Melissa left yesterday. She moved back to Austin. She moved for a job that I think is totally stupid, but her future employer reads this blog, so I have to watch what I say. On the other hand, she ended up giving references the same day I posted about me worrying about her having an affair with the Farmer, so the woman interviewing her decided not to use me as a reference.

I can see why she wouldn’t want to have to deal with me. But, if I am not a reliable reference then I’m probably also, in her eyes, not a reliable person for assessing whether the job that Melissa took is totally stupid for her to take. So maybe she is just ignoring my blog anyway. Or maybe she is printing out each post and putting it on she office wall and throwing darts at it.

The second-to-last day Melissa was here, we went berry picking.

The farm is full of little pockets of wild blackberries. And we set out to pick enough for me to make a pie.
Read more

Why are almost all the bloggers in the Life at Work section at BNET women? I’m worried, because it’s never good for one’s career to be in a room full of women unless you’re a model or a stripper. Because where there are women there are lower salaries.

This is not a case of discrimination. I mean, it’s not that men get paid more for the same work that women do. It’s that women choose to do different work. I interviewed Al Lee, the quantitative analysis genius who combs through salaries at PayScale, and among the fascinating things he told me was that women and men get paid similar amounts for similar work but that women pick lower-paying fields, and lower paying paths.

So, for instance, neurosurgeons are men and family practice doctors are women. And social workers are women and psychiatrists are men. Al says that the best thing women can do to increase their earning power is “to choose fields dominated by men right out of college.”

I have actually been given this advice often in my career. For example, mentors told me to stay in line for management positions where I would be responsible for profit and loss for the company (product manager, for example) rather than go into support roles where I help people become stars in profit and loss but get no direct credit myself (human resources, for example).

So I went into tech. All men. And I started doing venture-backed startups. All men. And when I have been in departments that were all women, I either quit or switched to another department. Really. I am not stupid.

But all that careful work throughout my career and now I’m writing with all women. I am sure this is not good.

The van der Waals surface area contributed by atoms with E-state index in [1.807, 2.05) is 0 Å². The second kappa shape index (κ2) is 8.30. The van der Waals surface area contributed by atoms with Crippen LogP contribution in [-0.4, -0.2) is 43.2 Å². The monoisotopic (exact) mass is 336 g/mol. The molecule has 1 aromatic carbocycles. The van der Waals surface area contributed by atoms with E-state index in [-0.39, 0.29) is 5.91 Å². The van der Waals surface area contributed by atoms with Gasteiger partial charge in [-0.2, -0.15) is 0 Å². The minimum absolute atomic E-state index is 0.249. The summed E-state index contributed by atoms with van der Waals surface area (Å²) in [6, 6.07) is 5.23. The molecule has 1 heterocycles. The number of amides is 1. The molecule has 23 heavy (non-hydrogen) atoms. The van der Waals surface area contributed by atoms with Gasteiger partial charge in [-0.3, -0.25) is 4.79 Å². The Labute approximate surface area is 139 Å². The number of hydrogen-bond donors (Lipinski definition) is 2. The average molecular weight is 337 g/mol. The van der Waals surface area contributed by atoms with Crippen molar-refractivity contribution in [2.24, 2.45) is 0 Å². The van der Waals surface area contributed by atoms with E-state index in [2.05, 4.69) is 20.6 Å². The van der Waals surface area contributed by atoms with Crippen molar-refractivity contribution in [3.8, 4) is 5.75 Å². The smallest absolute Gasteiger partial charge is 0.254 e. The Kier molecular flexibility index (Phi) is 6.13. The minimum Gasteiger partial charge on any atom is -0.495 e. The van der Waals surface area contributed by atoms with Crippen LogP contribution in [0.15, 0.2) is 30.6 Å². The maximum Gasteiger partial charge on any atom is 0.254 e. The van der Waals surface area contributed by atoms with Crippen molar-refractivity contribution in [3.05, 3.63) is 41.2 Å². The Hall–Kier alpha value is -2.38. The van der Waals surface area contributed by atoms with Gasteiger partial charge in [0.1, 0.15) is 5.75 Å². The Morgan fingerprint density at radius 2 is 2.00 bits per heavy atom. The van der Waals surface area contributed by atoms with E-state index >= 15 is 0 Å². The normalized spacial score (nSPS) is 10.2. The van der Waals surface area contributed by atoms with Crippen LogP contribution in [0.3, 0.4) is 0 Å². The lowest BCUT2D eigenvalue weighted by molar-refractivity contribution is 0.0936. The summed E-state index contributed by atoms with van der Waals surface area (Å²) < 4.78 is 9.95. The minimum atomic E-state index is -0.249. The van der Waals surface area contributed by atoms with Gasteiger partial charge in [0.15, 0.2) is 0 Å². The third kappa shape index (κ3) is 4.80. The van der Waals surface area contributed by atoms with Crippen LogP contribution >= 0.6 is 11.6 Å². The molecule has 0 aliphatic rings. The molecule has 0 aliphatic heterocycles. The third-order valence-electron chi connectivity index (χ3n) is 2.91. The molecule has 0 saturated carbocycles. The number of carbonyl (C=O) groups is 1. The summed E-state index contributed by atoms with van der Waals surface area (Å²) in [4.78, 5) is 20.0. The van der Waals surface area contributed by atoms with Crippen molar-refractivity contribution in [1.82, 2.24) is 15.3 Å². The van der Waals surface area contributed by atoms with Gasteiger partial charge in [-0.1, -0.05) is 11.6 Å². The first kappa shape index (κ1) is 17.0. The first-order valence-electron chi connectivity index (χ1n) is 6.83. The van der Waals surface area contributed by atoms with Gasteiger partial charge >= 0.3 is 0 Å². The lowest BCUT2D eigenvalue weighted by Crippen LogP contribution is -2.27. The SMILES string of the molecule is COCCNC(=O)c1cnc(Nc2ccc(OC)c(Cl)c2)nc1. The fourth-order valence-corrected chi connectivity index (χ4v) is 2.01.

I went over the BNET to investigate the situation and I stumbled on Kimberly Weisul’s piece titled,Why Mentoring Helps Men More than Women. I clicked, mostly because I am always worried about not having the right mentors.

It turns out, I probably don’t have the right mentors, because women connect with people lower on the food chain than men do. I panic. I need to connect with business writers who are not writing work life stuff. No. Wait. I need to connect with Eric Schurenberg, who is editor-in-chief of BNET. I need to go out to lunch with him and make him love me, and then he’ll think of me first when he creates the power-writer’s group that lives on the home page of BNET and pops up in everyone’s browser with the urgency of a subscribe-now button on a porn site.

The thing is that Kimberly concludes in her post that women are getting ripped off. It kills me. I don’t want to be writing next to women who believe that women are getting a raw deal and then complain about it. I don’t buy it.

As I said, there is not a salary gap between women and men. There is a competition gap between women and men. Women choose collaborative, feel-good jobs, like writing in the how-can-we-all-get-along-better section of BNET and men choose the competitive, dog-eat-dog jobs like managing all the feel-good writers on BNET. That link is to Paul Sloan. My editor.

Will he even let me run this piece? I don’t know. You know what? I can’t stop writing about him. I have a little crush on him even though he won’t answer his phone when I call and he always returns my calls at 6pm central when he knows I won’t pick up the phone because I’m having dinner with my family.

Women: It is very bad to write stuff about dinner with family if you are trying to get ahead. Do not do this. People assume that if you have kids you will do less work. This may or may not be true – I mean, doing less work. But what is true is that you should not talk about family at work if you want to be in the all-boys departments.

However it is okay to talk about crushes at work because it is more of a single person thing to do. I mean, everyone has crushes, but only single people talk about it. So I think it makes me have a better chance of getting out of the girl ghetto at BNET if I tell you that Paul is a little shorter than I am, and not as good-looking as I am, but still, he is fun and cute.